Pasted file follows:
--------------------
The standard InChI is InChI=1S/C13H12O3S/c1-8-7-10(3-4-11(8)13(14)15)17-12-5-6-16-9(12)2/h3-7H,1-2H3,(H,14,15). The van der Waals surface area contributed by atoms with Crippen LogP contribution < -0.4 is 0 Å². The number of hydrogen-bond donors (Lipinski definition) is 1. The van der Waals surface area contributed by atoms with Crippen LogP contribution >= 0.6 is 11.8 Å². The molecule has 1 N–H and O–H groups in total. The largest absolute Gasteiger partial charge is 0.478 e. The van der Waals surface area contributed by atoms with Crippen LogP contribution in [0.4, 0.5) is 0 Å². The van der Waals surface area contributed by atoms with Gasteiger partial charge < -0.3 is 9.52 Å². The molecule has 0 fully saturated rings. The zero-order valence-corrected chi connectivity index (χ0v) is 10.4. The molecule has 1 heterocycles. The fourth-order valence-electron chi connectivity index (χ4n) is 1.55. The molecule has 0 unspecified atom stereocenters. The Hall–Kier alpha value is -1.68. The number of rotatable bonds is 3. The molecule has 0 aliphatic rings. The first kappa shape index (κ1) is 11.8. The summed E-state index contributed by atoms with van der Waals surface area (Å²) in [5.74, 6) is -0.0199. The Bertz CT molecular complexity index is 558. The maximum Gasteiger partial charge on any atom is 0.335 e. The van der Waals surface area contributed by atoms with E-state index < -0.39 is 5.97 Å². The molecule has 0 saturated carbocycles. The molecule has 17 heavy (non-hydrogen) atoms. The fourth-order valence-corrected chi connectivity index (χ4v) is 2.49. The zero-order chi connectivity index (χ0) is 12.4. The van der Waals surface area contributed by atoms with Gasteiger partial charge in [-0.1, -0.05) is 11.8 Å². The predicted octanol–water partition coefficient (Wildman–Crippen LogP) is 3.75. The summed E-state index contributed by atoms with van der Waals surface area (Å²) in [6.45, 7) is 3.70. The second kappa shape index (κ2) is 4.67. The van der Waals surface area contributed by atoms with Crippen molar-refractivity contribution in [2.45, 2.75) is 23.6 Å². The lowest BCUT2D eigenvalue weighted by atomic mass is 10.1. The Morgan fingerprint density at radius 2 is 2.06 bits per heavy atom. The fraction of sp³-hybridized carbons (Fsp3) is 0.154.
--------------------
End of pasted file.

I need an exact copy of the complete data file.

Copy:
The standard InChI is InChI=1S/C13H12O3S/c1-8-7-10(3-4-11(8)13(14)15)17-12-5-6-16-9(12)2/h3-7H,1-2H3,(H,14,15). The van der Waals surface area contributed by atoms with Crippen LogP contribution < -0.4 is 0 Å². The number of hydrogen-bond donors (Lipinski definition) is 1. The van der Waals surface area contributed by atoms with Crippen LogP contribution >= 0.6 is 11.8 Å². The molecule has 1 N–H and O–H groups in total. The largest absolute Gasteiger partial charge is 0.478 e. The van der Waals surface area contributed by atoms with Crippen LogP contribution in [0.4, 0.5) is 0 Å². The van der Waals surface area contributed by atoms with Gasteiger partial charge < -0.3 is 9.52 Å². The molecule has 0 fully saturated rings. The zero-order valence-corrected chi connectivity index (χ0v) is 10.4. The molecule has 1 heterocycles. The fourth-order valence-electron chi connectivity index (χ4n) is 1.55. The molecule has 0 unspecified atom stereocenters. The Hall–Kier alpha value is -1.68. The number of rotatable bonds is 3. The molecule has 0 aliphatic rings. The first kappa shape index (κ1) is 11.8. The summed E-state index contributed by atoms with van der Waals surface area (Å²) in [5.74, 6) is -0.0199. The Bertz CT molecular complexity index is 558. The maximum Gasteiger partial charge on any atom is 0.335 e. The van der Waals surface area contributed by atoms with E-state index < -0.39 is 5.97 Å². The molecule has 0 saturated carbocycles. The molecule has 17 heavy (non-hydrogen) atoms. The fourth-order valence-corrected chi connectivity index (χ4v) is 2.49. The zero-order chi connectivity index (χ0) is 12.4. The van der Waals surface area contributed by atoms with Gasteiger partial charge in [-0.1, -0.05) is 11.8 Å². The predicted octanol–water partition coefficient (Wildman–Crippen LogP) is 3.75. The summed E-state index contributed by atoms with van der Waals surface area (Å²) in [6.45, 7) is 3.70. The second kappa shape index (κ2) is 4.67. The van der Waals surface area contributed by atoms with Crippen molar-refractivity contribution in [2.45, 2.75) is 23.6 Å². The lowest BCUT2D eigenvalue weighted by atomic mass is 10.1. The Morgan fingerprint density at radius 2 is 2.06 bits per heavy atom. The fraction of sp³-hybridized carbons (Fsp3) is 0.154.